He nodded his head.  

“Daddy, can I have a piece of paper?”
“Uh, sure.”

I pulled a sheet of paper off the printer and handed it to him and he ran off into the dining room.

This sort of exchange with my 6-year-old and his apparent non sequiturs are reasonably common.  But there was something.  Something different.


In the first days after Amy died, our church’s former minister of Religious Education spent a lot of time with the boys and me.  She helped keep me going.  She checked in.  She sat and listened.  She was just there for us.  I love her for how she helped us. Beyond her many visits, she brought a copy of the book Tear Soup.  Without giving away the plot, it’s a beautiful book about loss and how this special, magical soup requires our tears.  Along with the book she brought a glass jar with tears cut out from paper from others who were sad.  They were starter tears for our soup.  I set it near the fireplace and grabbed a pot from the kitchen and dumped some of the paper tears into the pot for the soup.  I explained to the boys that when they felt sad they could take tears from the glass jar and add them to the soup.  It quickly became an important ritual for us.  One of us would start to cry and we’d go to the jar.  I’d tell the boys I was sad at work and would go to the jar.  We ran out fairly quickly and we took blank paper and made more.  Many more.  At some point, after a year or so, took all the tears from the pot and put them back into the jar and returned the pot back to the kitchen. And occasionally we add new ones to the jar.


I walked into the dining room.

“What are you drawing?”
“Tears, but they’re not very good.”

And that is when I understood.  I took a deep breath as real tears filled my eyes.

“I’m sad too – can I draw a tear?”

He handed me his pen and I drew a tear.  He followed with a few more.  I fetched some scissors and he cut them out.  He put his in the jar, then gathered up the rest and distributed them through the house.  One to my girlfriend at her computer, one to me, and one to his brother in his bedroom.  After he finished, I put my tear in the jar then picked him up and held him as long as I could.  

There are moments – occasional and fleeting moments – when grief and sorrow and love and joy all collide into some indescribable emotion.   I think of our loss, his loss, but I also marvel at his capacity to comprehend something so incomprehensible in simple ways.  I try to imagine what a 6-year-old must think and feel to have lost his mother when he was only 4 and it breaks my heart.  We hug for a while.  Then I feel him start to squirm.

It’s getting late.  I set him down and tell him its time for bed even though I’d really just like to hold him forever.  I nudge him upstairs and call down the hall to his brother that its bedtime.  I tell them both to brush their teeth and go pee and put on their jammies.  I go back downstairs and hear arguing.  I go back upstairs and there is some dispute over who owns a particular game.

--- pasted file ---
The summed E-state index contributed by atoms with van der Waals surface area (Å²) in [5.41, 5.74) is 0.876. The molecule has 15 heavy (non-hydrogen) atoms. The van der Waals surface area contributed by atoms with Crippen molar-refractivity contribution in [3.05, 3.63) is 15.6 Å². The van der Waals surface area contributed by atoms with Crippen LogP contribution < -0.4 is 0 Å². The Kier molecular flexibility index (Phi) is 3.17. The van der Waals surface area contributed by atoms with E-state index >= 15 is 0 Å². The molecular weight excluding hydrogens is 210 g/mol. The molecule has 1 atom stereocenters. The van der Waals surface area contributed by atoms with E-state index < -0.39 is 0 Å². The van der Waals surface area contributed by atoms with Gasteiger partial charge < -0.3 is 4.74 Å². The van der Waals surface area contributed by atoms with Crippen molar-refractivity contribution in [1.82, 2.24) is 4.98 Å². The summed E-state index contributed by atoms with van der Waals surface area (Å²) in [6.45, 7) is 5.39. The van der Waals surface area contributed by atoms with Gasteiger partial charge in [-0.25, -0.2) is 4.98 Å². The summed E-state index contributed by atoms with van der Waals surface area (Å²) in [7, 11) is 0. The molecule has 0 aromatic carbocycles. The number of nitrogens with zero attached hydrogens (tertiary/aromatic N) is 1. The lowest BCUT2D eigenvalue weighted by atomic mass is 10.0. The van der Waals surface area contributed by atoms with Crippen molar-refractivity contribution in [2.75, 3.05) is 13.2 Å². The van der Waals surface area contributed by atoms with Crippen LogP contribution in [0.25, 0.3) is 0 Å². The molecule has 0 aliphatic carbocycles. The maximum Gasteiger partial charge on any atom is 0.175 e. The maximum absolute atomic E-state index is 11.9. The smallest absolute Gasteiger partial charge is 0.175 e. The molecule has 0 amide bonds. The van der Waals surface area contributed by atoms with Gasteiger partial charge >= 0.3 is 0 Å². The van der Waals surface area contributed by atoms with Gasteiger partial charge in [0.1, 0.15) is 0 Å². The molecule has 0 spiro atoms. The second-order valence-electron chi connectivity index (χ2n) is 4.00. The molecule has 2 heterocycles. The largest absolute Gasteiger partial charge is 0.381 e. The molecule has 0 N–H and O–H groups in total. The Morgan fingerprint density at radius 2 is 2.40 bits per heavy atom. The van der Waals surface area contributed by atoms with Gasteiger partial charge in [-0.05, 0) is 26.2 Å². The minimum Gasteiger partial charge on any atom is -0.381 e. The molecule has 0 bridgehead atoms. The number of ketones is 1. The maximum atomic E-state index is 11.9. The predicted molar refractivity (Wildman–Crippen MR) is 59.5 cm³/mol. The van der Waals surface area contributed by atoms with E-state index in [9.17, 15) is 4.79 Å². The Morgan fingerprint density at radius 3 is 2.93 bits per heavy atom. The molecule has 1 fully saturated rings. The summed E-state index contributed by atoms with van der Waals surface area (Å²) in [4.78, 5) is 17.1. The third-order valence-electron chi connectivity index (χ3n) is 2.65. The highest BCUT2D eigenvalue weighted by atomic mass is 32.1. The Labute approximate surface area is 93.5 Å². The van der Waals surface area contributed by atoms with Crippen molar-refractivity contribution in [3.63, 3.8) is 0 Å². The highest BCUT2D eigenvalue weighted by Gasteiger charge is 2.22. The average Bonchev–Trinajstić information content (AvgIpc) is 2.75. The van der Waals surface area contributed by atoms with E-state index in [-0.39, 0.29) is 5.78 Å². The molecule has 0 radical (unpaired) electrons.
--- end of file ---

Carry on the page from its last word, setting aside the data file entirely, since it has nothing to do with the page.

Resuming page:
We are back to normal again.

Friday, February 17, 2012

Bird Seed and Squirrels

Sparrows, cardinals, a woodpecker, a pair of gray doves, an occasional catbird, sometimes a blue jay, and Carolina chickadees. And squirrels.

From my home office I look to our small inner-suburban backyard and two bird feeders. We get a good flow of birds in the early morning. It’s interesting to watch. The doves eat from the ground the fallen seed from the feeders. The woodpecker perches upside down about 15 feet up a nearby oak then flies in, snatches a seed, then flies back. It does this a couple dozen times then moves on. The sparrows and chickadees come in groups of 4 to 8 and flutter around the feeder for a few minutes then move on.

Then the squirrels.

One feeder sits on top of a metal pole about 7 feet off the ground. It is a square hopper style feeder with a perch on a spring. Anything too heavy on the perch will close the mechanism and cut off access to the seed. On the pole, about two-thirds up, is mounted a black metal tube, open at the bottom, through which the pole goes. This device is called the “squirrel baffle.” Any critter that tries to climb the poll will enter the tube and not be able to climb any higher.

The other feeder hangs from a “Shepard’s Hook” style metal pole. It hangs about 4 feet above the ground. That feeder is a rectangular feeder with several openings at different levels. It is enclosed in a green metal cage and only animals that are small with beaks can get at the openings.

These feeders are 100% guaranteed squirrel proof!

After the birds have mostly moved on, the squirrels move in. They start on the ground and nibble up the seed that fell to the ground that the doves left. That’s easy. But then one hops onto the Shepard’s hook, climbs out to the end, hangs upside down and pulls seed out with its little claws. Some it eats straight away, but most lands on the ground where its accomplice eagerly waits.

Last summer I unwittingly moved an outdoor citronella torch on a pole to within about 3 feet of the other feeder - the hopper style one. The black metal pole has a small holder at the top which contains a black metal canister of fuel. The squirrels shimmy up the torch pole and fling themselves from the top of the torch to the top of the baffle then easily climb the last couple feet to the hopper. Since they can’t stand on the spring-loaded perch, they climb all the way to the top of the hopper, hang upside-down, and pull seed out with their claws.

At first I was angry at the goddamned squirrels eating up my goddamn birdseed. Goddamn squirrels!  But now I’m amused in a strange way. They are definitely working for it. I could move the torch pole, but it’s almost fun watching them make that leap. It appears to be just at the limit of their range but mostly they make it. Sometimes one misses and has to try again, which it does with no hesitation.

It’s funny how our culture rewards the individual who rises from nothing to greatness. The underdog.  The “little guy.” Yet when it comes to birds and squirrels, we’ve stacked the deck. We create feeders that are easy for the birds. Exclusive in fact. The squirrels are given no chance but that does not deter them. They don’t seem to care at all.